The polymerization of hydrocarbons into linear chains lies at the heart of many industrially relevant chemical reactions. One prominent example is the alkene polymerization with the Ziegler Natta catalysts, which is responsible for 2/3 of the global production of polyolefins. Long-chain hydrocarbons can also be produced from syngas (a mixture of carbon monoxide and hydrogen) through the so-called Fischer-Tropsch synthesis (FTS), occurring typically on cobalt-based catalysts. This process is experiencing a renewed interest, especially in the context of modern power-to-gas and power-to-liquid plants.
From a microscopic point of view, the identification of the complex series of reaction steps involved in the polymerization of small molecules into long hydrocarbon chains is still under debate. Surface-science techniques have proved to be extremely powerful to explore the mechanisms of heterogeneous catalysis. However, due to the harsh reaction conditions of FTS, analysis using such techniques poses a real experimental challenge.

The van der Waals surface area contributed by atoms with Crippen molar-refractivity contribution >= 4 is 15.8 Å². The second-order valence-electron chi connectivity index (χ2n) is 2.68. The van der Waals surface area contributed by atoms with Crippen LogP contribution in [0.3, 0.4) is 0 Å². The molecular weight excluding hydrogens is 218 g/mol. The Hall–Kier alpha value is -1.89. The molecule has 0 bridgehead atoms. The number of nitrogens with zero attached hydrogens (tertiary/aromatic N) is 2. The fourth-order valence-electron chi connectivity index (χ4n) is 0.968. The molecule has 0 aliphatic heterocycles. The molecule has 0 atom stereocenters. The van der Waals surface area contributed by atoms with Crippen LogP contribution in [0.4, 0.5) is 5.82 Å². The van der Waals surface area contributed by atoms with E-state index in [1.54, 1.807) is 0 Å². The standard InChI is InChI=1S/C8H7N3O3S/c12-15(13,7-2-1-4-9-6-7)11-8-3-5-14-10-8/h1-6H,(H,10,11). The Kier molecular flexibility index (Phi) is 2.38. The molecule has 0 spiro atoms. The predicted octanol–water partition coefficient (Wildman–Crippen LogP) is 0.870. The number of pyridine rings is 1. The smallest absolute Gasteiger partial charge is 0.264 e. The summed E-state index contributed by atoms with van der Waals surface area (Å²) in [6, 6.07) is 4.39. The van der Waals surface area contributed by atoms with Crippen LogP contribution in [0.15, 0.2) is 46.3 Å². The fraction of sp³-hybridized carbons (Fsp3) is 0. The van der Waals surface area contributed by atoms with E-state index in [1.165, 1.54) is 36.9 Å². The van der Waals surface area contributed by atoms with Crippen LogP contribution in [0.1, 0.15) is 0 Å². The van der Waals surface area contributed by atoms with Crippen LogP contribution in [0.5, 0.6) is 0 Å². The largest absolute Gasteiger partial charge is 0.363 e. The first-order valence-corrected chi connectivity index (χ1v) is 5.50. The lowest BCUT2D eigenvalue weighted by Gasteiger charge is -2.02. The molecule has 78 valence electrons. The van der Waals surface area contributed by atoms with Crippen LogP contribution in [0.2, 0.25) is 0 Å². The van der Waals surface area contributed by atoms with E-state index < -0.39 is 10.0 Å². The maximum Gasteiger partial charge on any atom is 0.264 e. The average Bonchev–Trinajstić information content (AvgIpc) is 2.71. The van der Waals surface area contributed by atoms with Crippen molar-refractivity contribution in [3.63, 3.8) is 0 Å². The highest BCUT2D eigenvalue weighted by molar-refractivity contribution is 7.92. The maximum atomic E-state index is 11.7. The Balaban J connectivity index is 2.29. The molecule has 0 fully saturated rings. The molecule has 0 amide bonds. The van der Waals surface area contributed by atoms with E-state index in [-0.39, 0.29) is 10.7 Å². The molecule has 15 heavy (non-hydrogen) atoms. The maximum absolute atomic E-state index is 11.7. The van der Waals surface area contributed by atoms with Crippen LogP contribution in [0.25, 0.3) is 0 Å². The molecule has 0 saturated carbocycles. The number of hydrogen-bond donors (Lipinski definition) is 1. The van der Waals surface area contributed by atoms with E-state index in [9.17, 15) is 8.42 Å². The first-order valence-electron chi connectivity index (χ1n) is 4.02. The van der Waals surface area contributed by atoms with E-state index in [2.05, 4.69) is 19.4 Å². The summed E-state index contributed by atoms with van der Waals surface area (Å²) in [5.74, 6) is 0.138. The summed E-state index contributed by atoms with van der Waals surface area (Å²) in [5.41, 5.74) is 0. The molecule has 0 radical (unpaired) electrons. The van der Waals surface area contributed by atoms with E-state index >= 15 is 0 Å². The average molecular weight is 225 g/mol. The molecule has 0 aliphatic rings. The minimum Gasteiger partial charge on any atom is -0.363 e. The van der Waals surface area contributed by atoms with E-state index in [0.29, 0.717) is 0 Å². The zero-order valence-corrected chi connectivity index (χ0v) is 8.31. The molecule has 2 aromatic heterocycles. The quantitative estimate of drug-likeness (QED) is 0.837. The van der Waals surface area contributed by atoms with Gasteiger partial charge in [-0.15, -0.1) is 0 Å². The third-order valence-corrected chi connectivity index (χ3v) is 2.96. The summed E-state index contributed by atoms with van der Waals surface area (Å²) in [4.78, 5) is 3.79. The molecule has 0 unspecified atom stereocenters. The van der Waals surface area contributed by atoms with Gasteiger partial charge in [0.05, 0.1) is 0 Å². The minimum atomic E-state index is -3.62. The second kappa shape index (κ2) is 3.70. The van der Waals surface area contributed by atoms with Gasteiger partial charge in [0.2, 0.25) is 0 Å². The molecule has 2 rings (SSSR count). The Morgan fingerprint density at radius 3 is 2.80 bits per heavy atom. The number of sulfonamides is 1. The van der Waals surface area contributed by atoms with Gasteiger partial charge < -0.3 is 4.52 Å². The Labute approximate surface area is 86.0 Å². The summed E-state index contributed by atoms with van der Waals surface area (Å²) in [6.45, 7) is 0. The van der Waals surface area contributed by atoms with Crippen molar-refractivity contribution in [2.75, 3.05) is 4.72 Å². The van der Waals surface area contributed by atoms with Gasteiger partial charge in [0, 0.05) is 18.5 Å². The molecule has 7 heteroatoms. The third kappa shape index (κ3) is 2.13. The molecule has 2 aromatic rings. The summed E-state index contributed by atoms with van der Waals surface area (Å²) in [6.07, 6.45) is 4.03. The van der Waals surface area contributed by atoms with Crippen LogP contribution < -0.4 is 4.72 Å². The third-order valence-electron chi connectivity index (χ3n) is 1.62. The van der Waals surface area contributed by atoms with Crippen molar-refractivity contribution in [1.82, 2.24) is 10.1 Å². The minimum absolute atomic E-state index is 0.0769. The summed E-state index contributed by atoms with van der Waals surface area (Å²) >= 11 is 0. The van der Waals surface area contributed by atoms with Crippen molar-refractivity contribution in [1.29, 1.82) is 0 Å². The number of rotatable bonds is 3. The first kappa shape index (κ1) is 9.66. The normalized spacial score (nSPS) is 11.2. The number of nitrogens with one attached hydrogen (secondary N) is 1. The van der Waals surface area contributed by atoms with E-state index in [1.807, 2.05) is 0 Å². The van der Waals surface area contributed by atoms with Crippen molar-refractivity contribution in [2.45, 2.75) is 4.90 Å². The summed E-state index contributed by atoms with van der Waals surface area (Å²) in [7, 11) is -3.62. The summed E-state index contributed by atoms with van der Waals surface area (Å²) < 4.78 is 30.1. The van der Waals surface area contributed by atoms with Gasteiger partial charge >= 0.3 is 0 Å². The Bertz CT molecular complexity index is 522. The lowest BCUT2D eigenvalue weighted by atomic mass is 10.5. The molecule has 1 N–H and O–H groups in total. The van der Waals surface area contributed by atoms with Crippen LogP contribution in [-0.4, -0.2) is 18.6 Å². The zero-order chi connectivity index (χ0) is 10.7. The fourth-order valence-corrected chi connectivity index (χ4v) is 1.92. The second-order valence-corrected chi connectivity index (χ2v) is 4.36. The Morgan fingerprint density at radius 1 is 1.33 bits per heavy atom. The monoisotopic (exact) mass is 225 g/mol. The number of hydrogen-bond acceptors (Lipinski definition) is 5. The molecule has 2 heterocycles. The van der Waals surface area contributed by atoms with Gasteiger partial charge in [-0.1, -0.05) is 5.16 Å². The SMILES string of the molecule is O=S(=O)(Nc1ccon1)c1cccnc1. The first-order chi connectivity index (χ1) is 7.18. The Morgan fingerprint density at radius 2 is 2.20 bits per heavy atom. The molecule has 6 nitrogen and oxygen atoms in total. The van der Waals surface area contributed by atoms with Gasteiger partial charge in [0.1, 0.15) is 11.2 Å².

Though the step sites of the catalytic surface are also commonly assumed to promote the C-C coupling of CHx monomers, the typical strong adsorption of small molecules at the step edges could trap the CHx species, hindering the polymerization. This behavior can be understood in the framework of the Sabatier’s principle, stating that if the adsorption energy of the substrate is too low, then the catalytic activity is suppressed; if it is too large, then the product will not desorb and blocks the surface, leading to catalyst poisoning. Therefore, elucidating the actual role of the step sites is crucial for an in-depth atomistic understanding of the hydrocarbon chain growth process.
Here we investigated the formation of hydrocarbon chains resulting from acetylene polymerization on a Ni(111) model catalyst surface. Exploiting X-ray photoelectron spectroscopy (XPS) performed at the SuperESCA beamline of Elettra, the intermediate species and reaction products have been directly identified. This has been enabled by the high energy resolution (about 100 meV) of the instrument, allowing resolving vibrational fine structures.
Read more on the Elettra website